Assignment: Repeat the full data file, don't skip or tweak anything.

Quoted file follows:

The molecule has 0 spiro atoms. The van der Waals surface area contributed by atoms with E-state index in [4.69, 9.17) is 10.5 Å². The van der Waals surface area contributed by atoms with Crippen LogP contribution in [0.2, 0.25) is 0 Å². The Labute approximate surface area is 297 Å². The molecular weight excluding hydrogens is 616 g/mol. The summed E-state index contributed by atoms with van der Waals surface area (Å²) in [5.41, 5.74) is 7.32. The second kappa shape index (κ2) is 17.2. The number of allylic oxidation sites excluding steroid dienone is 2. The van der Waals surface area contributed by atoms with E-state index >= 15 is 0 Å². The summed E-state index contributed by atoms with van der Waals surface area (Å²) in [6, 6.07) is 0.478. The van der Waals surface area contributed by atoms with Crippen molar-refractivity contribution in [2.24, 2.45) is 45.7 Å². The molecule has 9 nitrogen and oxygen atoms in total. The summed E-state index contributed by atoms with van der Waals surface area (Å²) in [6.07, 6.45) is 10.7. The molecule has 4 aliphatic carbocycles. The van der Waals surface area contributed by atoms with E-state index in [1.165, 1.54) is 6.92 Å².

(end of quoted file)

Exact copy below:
The molecule has 0 spiro atoms. The van der Waals surface area contributed by atoms with E-state index in [4.69, 9.17) is 10.5 Å². The van der Waals surface area contributed by atoms with Crippen LogP contribution in [0.2, 0.25) is 0 Å². The Labute approximate surface area is 297 Å². The molecular weight excluding hydrogens is 616 g/mol. The summed E-state index contributed by atoms with van der Waals surface area (Å²) in [5.41, 5.74) is 7.32. The second kappa shape index (κ2) is 17.2. The number of allylic oxidation sites excluding steroid dienone is 2. The van der Waals surface area contributed by atoms with E-state index >= 15 is 0 Å². The summed E-state index contributed by atoms with van der Waals surface area (Å²) in [6, 6.07) is 0.478. The van der Waals surface area contributed by atoms with Crippen molar-refractivity contribution in [2.24, 2.45) is 45.7 Å². The molecule has 9 nitrogen and oxygen atoms in total. The summed E-state index contributed by atoms with van der Waals surface area (Å²) in [6.07, 6.45) is 10.7. The molecule has 4 aliphatic carbocycles. The van der Waals surface area contributed by atoms with E-state index in [1.165, 1.54) is 6.92 Å².